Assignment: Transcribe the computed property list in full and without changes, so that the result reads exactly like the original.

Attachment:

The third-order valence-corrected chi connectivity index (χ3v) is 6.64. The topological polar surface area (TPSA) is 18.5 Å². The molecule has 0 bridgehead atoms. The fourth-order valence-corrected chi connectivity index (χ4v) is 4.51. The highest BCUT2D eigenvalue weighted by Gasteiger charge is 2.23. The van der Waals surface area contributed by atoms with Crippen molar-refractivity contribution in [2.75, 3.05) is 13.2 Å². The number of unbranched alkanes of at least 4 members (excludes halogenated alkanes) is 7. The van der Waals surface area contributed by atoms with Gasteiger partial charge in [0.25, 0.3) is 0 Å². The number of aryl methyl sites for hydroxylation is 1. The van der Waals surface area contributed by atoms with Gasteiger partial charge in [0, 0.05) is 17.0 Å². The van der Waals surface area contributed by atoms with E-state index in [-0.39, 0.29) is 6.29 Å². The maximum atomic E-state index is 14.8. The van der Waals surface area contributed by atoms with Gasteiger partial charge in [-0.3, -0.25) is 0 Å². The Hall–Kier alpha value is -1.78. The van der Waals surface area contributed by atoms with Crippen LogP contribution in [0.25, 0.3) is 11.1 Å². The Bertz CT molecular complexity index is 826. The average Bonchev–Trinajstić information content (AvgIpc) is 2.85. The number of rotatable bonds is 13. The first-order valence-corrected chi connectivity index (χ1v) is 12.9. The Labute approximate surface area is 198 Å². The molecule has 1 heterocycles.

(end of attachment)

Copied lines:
The third-order valence-corrected chi connectivity index (χ3v) is 6.64. The topological polar surface area (TPSA) is 18.5 Å². The molecule has 0 bridgehead atoms. The fourth-order valence-corrected chi connectivity index (χ4v) is 4.51. The highest BCUT2D eigenvalue weighted by Gasteiger charge is 2.23. The van der Waals surface area contributed by atoms with Crippen molar-refractivity contribution in [2.75, 3.05) is 13.2 Å². The number of unbranched alkanes of at least 4 members (excludes halogenated alkanes) is 7. The van der Waals surface area contributed by atoms with Gasteiger partial charge in [0.25, 0.3) is 0 Å². The number of aryl methyl sites for hydroxylation is 1. The van der Waals surface area contributed by atoms with Gasteiger partial charge in [0, 0.05) is 17.0 Å². The van der Waals surface area contributed by atoms with E-state index in [-0.39, 0.29) is 6.29 Å². The maximum atomic E-state index is 14.8. The van der Waals surface area contributed by atoms with Gasteiger partial charge in [-0.3, -0.25) is 0 Å². The Hall–Kier alpha value is -1.78. The van der Waals surface area contributed by atoms with Crippen LogP contribution in [0.25, 0.3) is 11.1 Å². The Bertz CT molecular complexity index is 826. The average Bonchev–Trinajstić information content (AvgIpc) is 2.85. The number of rotatable bonds is 13. The first-order valence-corrected chi connectivity index (χ1v) is 12.9. The Labute approximate surface area is 198 Å². The molecule has 1 heterocycles.